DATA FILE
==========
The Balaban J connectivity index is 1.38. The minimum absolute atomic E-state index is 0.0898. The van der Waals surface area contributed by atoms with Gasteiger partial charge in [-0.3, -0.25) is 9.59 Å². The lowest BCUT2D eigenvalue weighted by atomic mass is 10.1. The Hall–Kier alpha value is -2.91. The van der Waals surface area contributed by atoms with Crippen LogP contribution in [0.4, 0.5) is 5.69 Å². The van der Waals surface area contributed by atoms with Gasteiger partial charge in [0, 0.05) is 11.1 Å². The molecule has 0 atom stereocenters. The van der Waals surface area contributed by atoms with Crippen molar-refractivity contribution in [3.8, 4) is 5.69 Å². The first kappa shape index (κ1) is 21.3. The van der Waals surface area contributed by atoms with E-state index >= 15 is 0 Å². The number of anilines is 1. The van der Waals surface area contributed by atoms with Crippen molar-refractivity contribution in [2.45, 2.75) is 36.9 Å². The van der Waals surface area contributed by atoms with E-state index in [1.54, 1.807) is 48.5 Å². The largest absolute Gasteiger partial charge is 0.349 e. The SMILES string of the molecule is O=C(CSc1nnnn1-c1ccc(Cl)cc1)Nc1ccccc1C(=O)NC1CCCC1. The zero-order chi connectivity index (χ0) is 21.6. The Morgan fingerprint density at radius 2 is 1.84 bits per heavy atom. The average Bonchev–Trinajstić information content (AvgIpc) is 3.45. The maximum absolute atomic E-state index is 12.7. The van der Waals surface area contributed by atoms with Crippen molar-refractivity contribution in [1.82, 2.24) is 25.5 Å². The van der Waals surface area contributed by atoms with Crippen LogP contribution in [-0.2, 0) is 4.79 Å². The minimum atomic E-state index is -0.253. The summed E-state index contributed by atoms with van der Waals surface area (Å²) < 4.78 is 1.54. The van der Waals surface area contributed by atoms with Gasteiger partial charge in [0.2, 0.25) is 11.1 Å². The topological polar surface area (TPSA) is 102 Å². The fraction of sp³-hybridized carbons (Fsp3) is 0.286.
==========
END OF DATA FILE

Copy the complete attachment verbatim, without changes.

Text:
The Balaban J connectivity index is 1.38. The minimum absolute atomic E-state index is 0.0898. The van der Waals surface area contributed by atoms with Gasteiger partial charge in [-0.3, -0.25) is 9.59 Å². The lowest BCUT2D eigenvalue weighted by atomic mass is 10.1. The Hall–Kier alpha value is -2.91. The van der Waals surface area contributed by atoms with Crippen LogP contribution in [0.4, 0.5) is 5.69 Å². The van der Waals surface area contributed by atoms with Gasteiger partial charge in [0, 0.05) is 11.1 Å². The molecule has 0 atom stereocenters. The van der Waals surface area contributed by atoms with Crippen molar-refractivity contribution in [3.8, 4) is 5.69 Å². The first kappa shape index (κ1) is 21.3. The van der Waals surface area contributed by atoms with E-state index >= 15 is 0 Å². The number of anilines is 1. The van der Waals surface area contributed by atoms with Crippen molar-refractivity contribution in [2.45, 2.75) is 36.9 Å². The van der Waals surface area contributed by atoms with E-state index in [1.54, 1.807) is 48.5 Å². The largest absolute Gasteiger partial charge is 0.349 e. The SMILES string of the molecule is O=C(CSc1nnnn1-c1ccc(Cl)cc1)Nc1ccccc1C(=O)NC1CCCC1. The zero-order chi connectivity index (χ0) is 21.6. The Morgan fingerprint density at radius 2 is 1.84 bits per heavy atom. The average Bonchev–Trinajstić information content (AvgIpc) is 3.45. The maximum absolute atomic E-state index is 12.7. The van der Waals surface area contributed by atoms with Crippen molar-refractivity contribution in [1.82, 2.24) is 25.5 Å². The van der Waals surface area contributed by atoms with Crippen LogP contribution in [-0.2, 0) is 4.79 Å². The minimum atomic E-state index is -0.253. The summed E-state index contributed by atoms with van der Waals surface area (Å²) < 4.78 is 1.54. The van der Waals surface area contributed by atoms with Gasteiger partial charge in [0.2, 0.25) is 11.1 Å². The topological polar surface area (TPSA) is 102 Å². The fraction of sp³-hybridized carbons (Fsp3) is 0.286.